Vinte Vinte Blogs

The bitter side of industrial chocolate

By the 19th century, Ecuador, Brazil and São Tomé and Príncipe were the leading exporters, and the growing interest in the African Colonies would prove that they would play a leading role in the next century, with Ghana and Ivory Coast as major producers.

Today, Europe is the leader of chocolate consumption while Ghana and Ivory Coast comprise 70% of cacao’s world production. For these African countries, this accounts for 3,5% and 15% of their GDP’s, respectively.

The chocolate industry is one of the wealthier industries in the world: it is estimated that their global market size value was 117 bilious EUR, just in 2022. But in this profitable industry, the splitting of profits is anything but fair. The Ivorian farmer will earn less than 1€ a day, a price set every year, by the government. This price, called the farm gate price, is designed to ensure a living wage for farmers and is calculated as a percentage of the London market price.

In 2022, it was set at 900 CFA francs, equivalent to 1,37€ per kilogram. But each cacao tree only produces between 1 to 2 kg per year (on optimal conditions), and on average, a farmer plants about 1-3 hectares of land, between 800 to 1000 trees.  Meaning that an average cacao farmer in Ivory Coast will earn 1.096 euros per year, an amount far below living wages, which is 205,91€ a month. Poverty drives the cacao farmers into desperate measures. In the beginning of the new century, many journalists and organizations have exposed the widespread of children trafficking to work on cacao farms, a modern form of slavery.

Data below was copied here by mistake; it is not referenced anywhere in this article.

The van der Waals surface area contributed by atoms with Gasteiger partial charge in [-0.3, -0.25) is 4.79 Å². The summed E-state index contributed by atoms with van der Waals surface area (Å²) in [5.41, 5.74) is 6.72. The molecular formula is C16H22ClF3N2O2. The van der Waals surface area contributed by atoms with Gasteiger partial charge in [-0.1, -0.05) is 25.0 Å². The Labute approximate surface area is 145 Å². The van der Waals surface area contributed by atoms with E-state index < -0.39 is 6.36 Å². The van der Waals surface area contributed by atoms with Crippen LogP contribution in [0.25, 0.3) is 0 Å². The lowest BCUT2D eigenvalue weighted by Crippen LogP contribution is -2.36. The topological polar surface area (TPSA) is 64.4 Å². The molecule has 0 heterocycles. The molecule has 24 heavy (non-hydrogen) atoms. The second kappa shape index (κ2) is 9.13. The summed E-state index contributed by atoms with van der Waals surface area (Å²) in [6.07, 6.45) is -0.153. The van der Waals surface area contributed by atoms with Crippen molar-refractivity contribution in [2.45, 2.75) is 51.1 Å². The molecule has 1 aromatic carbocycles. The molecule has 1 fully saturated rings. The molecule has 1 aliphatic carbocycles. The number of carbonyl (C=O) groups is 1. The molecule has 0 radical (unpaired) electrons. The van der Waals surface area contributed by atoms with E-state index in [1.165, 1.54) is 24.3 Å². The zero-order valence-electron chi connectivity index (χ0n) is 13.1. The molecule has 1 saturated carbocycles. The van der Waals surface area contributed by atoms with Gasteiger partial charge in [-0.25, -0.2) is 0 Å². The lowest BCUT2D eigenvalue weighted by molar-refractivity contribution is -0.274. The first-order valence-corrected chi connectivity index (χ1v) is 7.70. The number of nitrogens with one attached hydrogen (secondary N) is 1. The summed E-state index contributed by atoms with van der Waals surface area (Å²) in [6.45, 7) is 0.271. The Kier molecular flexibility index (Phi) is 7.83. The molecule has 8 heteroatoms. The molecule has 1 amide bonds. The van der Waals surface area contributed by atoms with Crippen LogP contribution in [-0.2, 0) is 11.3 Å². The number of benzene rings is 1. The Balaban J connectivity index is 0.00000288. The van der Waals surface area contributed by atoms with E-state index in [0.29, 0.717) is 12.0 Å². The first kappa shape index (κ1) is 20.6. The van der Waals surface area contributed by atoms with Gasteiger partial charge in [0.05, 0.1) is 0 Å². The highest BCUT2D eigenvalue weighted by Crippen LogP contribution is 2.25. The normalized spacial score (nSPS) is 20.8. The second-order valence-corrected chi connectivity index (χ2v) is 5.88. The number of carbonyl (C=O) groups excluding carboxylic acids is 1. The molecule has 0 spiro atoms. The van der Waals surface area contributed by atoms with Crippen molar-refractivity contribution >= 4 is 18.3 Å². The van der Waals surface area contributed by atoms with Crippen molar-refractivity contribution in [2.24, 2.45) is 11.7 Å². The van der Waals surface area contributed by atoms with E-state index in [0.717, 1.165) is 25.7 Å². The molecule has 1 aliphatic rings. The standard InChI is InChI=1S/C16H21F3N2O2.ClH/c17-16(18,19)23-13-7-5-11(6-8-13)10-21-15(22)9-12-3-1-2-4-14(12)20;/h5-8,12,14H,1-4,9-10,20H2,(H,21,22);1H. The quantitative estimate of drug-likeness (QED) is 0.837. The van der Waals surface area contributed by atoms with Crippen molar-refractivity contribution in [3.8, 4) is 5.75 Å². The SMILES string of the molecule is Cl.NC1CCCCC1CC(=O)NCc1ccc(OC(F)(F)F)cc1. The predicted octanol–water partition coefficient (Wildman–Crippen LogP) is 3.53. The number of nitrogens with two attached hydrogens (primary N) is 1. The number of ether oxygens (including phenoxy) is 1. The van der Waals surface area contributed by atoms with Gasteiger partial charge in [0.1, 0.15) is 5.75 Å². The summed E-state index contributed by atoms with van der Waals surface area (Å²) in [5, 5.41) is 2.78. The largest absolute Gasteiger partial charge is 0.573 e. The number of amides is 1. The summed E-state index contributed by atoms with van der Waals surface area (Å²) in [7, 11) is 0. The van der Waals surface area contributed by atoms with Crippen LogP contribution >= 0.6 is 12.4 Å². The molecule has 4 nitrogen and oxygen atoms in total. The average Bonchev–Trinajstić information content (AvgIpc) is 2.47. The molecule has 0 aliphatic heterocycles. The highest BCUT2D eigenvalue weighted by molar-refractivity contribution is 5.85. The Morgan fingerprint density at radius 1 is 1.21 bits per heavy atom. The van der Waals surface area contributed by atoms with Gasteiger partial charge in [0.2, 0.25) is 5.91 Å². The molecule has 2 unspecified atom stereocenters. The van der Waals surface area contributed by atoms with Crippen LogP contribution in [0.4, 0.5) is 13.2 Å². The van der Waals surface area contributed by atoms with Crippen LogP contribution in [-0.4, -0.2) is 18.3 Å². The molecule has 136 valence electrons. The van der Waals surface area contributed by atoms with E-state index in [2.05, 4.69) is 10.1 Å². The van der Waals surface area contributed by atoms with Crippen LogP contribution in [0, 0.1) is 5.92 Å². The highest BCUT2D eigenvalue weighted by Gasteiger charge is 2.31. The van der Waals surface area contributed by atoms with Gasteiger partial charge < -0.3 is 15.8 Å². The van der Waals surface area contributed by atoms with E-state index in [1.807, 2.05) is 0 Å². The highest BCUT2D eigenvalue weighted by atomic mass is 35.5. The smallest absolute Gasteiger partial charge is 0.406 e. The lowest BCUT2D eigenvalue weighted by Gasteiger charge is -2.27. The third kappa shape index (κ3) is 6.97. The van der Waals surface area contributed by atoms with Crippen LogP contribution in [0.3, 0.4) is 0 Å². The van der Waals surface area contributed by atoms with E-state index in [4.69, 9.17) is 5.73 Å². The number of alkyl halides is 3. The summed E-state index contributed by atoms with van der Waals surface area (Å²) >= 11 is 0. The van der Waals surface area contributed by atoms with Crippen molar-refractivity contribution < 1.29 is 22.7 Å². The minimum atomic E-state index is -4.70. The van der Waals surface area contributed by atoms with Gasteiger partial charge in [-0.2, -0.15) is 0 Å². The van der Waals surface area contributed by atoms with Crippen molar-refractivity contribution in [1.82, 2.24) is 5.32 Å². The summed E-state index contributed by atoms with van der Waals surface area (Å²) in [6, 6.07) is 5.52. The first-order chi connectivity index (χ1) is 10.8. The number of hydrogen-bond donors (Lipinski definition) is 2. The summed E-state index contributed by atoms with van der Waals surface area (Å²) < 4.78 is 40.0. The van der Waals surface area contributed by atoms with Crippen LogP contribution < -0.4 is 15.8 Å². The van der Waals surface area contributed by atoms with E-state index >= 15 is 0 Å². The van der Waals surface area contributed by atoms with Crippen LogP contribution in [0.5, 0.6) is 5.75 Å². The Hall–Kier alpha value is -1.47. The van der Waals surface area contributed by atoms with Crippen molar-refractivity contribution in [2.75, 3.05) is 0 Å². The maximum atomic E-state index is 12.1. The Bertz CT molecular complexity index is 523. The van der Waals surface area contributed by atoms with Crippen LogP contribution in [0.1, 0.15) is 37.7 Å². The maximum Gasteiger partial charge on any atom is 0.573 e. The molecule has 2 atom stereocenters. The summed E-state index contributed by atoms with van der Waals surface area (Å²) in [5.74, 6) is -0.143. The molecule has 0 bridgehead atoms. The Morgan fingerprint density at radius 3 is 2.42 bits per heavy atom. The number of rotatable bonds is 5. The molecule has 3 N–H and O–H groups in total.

Western governments threatened boycotts, but the chocolate lobby convinced the regulators that the industry could fix the child labour issue by 2005. The deadline was not met, and more than two decades later, it is estimated that 1.56 million children work on cacao farms.

African-based initiatives are leading their own efforts to make ethically-sourced chocolate, but much more needs to be done. The chain has to break from the traditional colony mould and the consumer must be conscious of what they buy.